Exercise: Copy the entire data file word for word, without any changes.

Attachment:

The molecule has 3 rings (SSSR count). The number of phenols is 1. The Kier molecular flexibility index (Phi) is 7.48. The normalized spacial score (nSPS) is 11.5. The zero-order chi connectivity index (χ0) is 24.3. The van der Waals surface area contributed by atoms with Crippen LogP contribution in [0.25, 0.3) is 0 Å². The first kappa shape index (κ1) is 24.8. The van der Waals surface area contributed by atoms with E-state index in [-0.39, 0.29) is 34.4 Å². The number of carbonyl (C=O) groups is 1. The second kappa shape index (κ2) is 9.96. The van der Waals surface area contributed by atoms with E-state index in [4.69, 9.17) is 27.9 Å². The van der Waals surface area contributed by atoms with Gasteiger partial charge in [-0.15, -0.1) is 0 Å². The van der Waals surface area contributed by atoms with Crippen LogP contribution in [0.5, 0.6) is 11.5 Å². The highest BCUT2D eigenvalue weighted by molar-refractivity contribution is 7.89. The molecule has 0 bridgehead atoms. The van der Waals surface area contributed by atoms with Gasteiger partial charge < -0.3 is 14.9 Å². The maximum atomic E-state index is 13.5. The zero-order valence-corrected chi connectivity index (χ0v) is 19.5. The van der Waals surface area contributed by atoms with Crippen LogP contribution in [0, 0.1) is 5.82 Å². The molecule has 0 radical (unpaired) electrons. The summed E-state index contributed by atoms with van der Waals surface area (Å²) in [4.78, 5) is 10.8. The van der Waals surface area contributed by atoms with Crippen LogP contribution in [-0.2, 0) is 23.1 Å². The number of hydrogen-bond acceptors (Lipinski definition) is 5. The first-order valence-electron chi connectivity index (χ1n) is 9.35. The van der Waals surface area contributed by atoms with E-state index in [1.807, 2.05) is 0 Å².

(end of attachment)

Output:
The molecule has 3 rings (SSSR count). The number of phenols is 1. The Kier molecular flexibility index (Phi) is 7.48. The normalized spacial score (nSPS) is 11.5. The zero-order chi connectivity index (χ0) is 24.3. The van der Waals surface area contributed by atoms with Crippen LogP contribution in [0.25, 0.3) is 0 Å². The first kappa shape index (κ1) is 24.8. The van der Waals surface area contributed by atoms with E-state index in [-0.39, 0.29) is 34.4 Å². The number of carbonyl (C=O) groups is 1. The second kappa shape index (κ2) is 9.96. The van der Waals surface area contributed by atoms with E-state index in [4.69, 9.17) is 27.9 Å². The van der Waals surface area contributed by atoms with Gasteiger partial charge in [-0.15, -0.1) is 0 Å². The van der Waals surface area contributed by atoms with Crippen LogP contribution in [0.5, 0.6) is 11.5 Å². The highest BCUT2D eigenvalue weighted by molar-refractivity contribution is 7.89. The molecule has 0 bridgehead atoms. The van der Waals surface area contributed by atoms with Gasteiger partial charge < -0.3 is 14.9 Å². The maximum atomic E-state index is 13.5. The zero-order valence-corrected chi connectivity index (χ0v) is 19.5. The van der Waals surface area contributed by atoms with Crippen LogP contribution in [0, 0.1) is 5.82 Å². The molecule has 0 radical (unpaired) electrons. The summed E-state index contributed by atoms with van der Waals surface area (Å²) in [4.78, 5) is 10.8. The van der Waals surface area contributed by atoms with Crippen LogP contribution in [-0.2, 0) is 23.1 Å². The number of hydrogen-bond acceptors (Lipinski definition) is 5. The first-order valence-electron chi connectivity index (χ1n) is 9.35. The van der Waals surface area contributed by atoms with E-state index in [1.807, 2.05) is 0 Å².